7. DZone has an article called “Java Phasers Made Simple” – basically a set of limited-scope locks. It’s really well done although quite long; hard for it to go into detail without being fairly long, though, so that’s okay. Worthwhile read.

Caching All OkHttp Responses

When (integration) testing scrapers you need to strike a balance between “get as much input data as possible to cover parsing edge-cases” and “don’t DoS the backend, please”. Caching can help with that, and gives you a nice performance boost during testing on top.
The OkHttp http client library contains a cache built-in but by default it follows HTTP server caching headers. It also allows you to set a particular request to always use the cache, and error if the request isn’t present yet, but that is too harsh (we do want to fetch the first time after all). Turns out you can do both:

val cachedHttpClient = OkHttpClient.Builder()
        .cache(Cache(File(".download-cache/okhttp"), 512 * 1024 * 1024))
        .addInterceptor { chain ->
            chain.proceed(
                    chain.request().newBuilder()
                            .cacheControl(CacheControl.Builder()
                                    .maxStale(Integer.MAX_VALUE, TimeUnit.SECONDS)
                                    .build())
                            .build()
            )
        }
        .addNetworkInterceptor { chain ->
            log.info("Fetching {}", chain.request().toString())
            chain.proceed(chain.request())
        }
        .build()!!

This is kotlin code, but you get the point.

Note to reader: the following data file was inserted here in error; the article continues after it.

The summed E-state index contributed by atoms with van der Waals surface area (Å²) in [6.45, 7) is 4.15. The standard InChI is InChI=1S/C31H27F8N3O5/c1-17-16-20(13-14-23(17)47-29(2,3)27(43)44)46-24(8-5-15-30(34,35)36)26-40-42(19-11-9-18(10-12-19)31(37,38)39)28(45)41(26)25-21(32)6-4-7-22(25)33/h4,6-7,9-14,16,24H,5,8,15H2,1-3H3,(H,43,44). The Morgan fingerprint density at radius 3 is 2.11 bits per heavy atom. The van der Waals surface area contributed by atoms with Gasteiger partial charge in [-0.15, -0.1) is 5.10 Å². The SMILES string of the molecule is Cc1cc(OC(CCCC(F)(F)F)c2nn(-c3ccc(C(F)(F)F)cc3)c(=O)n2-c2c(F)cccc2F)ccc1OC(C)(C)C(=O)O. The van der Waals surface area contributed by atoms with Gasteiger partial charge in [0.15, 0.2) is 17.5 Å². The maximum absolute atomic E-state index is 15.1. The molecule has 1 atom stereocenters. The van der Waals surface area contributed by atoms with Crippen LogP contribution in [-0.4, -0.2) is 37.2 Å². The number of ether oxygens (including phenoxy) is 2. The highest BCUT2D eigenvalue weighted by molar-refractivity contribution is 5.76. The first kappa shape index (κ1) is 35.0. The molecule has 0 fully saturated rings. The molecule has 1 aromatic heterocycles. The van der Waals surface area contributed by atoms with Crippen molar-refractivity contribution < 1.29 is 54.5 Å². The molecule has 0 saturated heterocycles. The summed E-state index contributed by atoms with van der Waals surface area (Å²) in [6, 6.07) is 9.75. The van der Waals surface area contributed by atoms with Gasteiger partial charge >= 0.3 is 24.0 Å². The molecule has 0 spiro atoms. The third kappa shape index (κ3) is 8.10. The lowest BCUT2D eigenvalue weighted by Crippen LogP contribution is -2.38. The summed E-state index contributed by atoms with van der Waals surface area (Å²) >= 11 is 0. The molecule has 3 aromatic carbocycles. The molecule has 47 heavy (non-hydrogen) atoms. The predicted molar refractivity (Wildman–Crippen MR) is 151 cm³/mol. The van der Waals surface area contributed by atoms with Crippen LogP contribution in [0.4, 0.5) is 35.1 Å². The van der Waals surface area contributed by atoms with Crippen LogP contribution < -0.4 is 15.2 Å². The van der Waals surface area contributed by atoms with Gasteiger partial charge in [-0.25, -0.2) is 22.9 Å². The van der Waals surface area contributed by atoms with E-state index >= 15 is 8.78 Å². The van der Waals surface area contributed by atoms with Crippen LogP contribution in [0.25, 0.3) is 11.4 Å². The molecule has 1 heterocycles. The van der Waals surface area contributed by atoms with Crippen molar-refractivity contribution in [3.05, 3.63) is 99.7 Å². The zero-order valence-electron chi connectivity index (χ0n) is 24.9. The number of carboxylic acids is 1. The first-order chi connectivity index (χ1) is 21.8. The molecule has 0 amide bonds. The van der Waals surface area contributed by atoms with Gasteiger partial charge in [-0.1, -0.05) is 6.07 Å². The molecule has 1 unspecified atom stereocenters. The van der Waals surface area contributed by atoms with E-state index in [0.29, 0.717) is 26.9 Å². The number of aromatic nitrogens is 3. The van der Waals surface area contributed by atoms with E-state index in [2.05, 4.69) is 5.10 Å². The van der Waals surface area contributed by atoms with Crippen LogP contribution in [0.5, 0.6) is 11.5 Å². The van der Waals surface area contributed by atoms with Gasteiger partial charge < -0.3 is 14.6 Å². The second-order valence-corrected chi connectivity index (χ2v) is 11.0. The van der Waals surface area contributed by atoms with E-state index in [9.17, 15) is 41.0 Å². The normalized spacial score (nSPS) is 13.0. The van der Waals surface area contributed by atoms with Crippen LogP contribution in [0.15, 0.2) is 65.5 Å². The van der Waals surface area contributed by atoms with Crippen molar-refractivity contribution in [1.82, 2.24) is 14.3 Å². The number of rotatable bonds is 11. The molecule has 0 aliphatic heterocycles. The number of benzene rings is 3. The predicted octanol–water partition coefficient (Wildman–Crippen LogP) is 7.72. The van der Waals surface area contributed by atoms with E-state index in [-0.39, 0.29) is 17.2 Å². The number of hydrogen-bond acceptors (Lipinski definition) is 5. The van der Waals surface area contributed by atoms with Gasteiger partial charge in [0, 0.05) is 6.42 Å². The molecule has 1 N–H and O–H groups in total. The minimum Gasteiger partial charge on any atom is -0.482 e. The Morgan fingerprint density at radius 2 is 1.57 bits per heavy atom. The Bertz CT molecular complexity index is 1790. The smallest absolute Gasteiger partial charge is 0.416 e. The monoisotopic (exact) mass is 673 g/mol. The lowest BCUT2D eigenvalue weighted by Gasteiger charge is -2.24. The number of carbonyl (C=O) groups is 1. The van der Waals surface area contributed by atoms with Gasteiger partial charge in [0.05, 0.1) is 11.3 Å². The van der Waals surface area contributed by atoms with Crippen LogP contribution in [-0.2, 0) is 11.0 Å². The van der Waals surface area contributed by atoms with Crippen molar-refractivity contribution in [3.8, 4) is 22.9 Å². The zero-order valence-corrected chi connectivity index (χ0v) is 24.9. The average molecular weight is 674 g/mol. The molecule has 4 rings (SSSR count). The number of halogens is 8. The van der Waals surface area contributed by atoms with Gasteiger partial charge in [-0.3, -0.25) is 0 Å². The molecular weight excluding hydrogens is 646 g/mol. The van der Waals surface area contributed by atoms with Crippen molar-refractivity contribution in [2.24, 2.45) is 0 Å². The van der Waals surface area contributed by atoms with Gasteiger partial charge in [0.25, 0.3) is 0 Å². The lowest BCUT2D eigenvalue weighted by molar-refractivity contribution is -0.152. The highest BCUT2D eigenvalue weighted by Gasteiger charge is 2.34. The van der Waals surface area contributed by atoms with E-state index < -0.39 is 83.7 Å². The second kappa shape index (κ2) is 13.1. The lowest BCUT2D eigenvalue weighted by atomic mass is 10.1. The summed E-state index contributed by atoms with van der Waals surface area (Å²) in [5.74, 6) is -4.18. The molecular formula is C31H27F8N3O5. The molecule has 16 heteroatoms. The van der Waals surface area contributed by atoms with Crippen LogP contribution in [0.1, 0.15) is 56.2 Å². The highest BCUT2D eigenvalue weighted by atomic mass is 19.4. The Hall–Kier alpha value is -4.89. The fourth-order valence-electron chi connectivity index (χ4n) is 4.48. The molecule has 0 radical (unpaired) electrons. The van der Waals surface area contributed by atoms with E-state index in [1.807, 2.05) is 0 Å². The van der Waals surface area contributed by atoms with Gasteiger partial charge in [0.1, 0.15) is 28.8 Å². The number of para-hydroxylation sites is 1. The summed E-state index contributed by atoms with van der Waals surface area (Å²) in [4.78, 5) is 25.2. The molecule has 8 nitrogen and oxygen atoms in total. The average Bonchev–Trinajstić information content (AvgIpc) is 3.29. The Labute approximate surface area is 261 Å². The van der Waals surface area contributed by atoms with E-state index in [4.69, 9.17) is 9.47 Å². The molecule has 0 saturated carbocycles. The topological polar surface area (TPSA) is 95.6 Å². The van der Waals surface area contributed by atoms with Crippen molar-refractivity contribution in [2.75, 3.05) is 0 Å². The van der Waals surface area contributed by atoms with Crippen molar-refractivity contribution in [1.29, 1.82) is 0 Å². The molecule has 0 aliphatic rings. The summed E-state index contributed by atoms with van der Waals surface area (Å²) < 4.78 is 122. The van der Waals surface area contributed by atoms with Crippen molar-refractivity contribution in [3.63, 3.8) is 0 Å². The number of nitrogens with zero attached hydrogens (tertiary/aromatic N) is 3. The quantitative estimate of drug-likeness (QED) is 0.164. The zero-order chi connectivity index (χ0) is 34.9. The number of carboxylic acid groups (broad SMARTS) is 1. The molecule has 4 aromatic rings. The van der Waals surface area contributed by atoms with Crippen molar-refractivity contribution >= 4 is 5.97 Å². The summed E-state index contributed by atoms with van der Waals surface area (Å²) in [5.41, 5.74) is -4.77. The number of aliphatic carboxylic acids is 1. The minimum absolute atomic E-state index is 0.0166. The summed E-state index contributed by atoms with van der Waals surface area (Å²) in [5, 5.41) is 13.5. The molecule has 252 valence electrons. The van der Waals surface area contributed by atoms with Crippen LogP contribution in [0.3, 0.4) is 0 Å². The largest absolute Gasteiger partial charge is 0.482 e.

JavaChannel’s Interesting Links podcast, episode 14

Welcome to the fourteenth ##java podcast. Your hosts, as usual, are Joseph Ottinger, dreamreal on the IRC channel, and Andrew Lombardi from Mystic Coders (kinabalu on the channel), and it’s Wednesday, February 7, 2018.
As always, this podcast is basically interesting content pulled from various sources, and funneled through the ##java IRC channel on freenode. You can find the show notes at the channel’s website, at javachannel.org; you can find all of the podcasts using the tag (or even “category”) “podcast”, and each podcast is tagged with its own identifier, too, so you can find this one by searching for the tag “podcast-14”.

  1. javan-warty-pig is a fuzzer for Java. Basically, a fuzzer generates lots of potential inputs for a test; for example, if you were going to write a test to parse a number, well, you’d generate inputs like empty text, or “this is a test” or various numbers, and you’d expect that your tests would validate errors or demonstrate compliance to number conversion (this is a way of saying “it would parse the numbers.”) A Fuzzer generates this sort of thing largely randomly, and is a good way of really stressing the inputs for the methods; the fuzzer has no regard for boundary conditions, so it’s usually a good way of making sure you’ve covered cases. The question, therefore, becomes: would you use a fuzzer, or HAVE you used a fuzzer? Do you even see the applicability of such a tool? There’s no doubt that it can be useful, but potential doesn’t mean that the potential will be leveraged.

  2. Simon Levermann, mentioned last week for having released pwhash, wrote up an article for the channel blog detailing its use and reason for existing. Thank you, Simon!

  3. Scala is in a complex fight to overthrow Java, from DZone. Is the author willing to share the drugs they’re on? Scala’s been getting a ton of public notice lately – it’s like the Scala advocates finally figured out that everything Scala brought to the table, Kotlin does better, and with far less toxicity. If kotlin wanted to take aim at Scala, there’d be no contest – Kotlin would win immediately, unless “used in Spark and Kafka” were among the criteria for deciding a winner. It’s a fair criterion, though, honestly; Spark and Kafka are in fairly wide deployment. But Scala is incidental for them, and chances are that their developers would really rather have used something a lot more kind to them, like Kotlin, rather than Scala.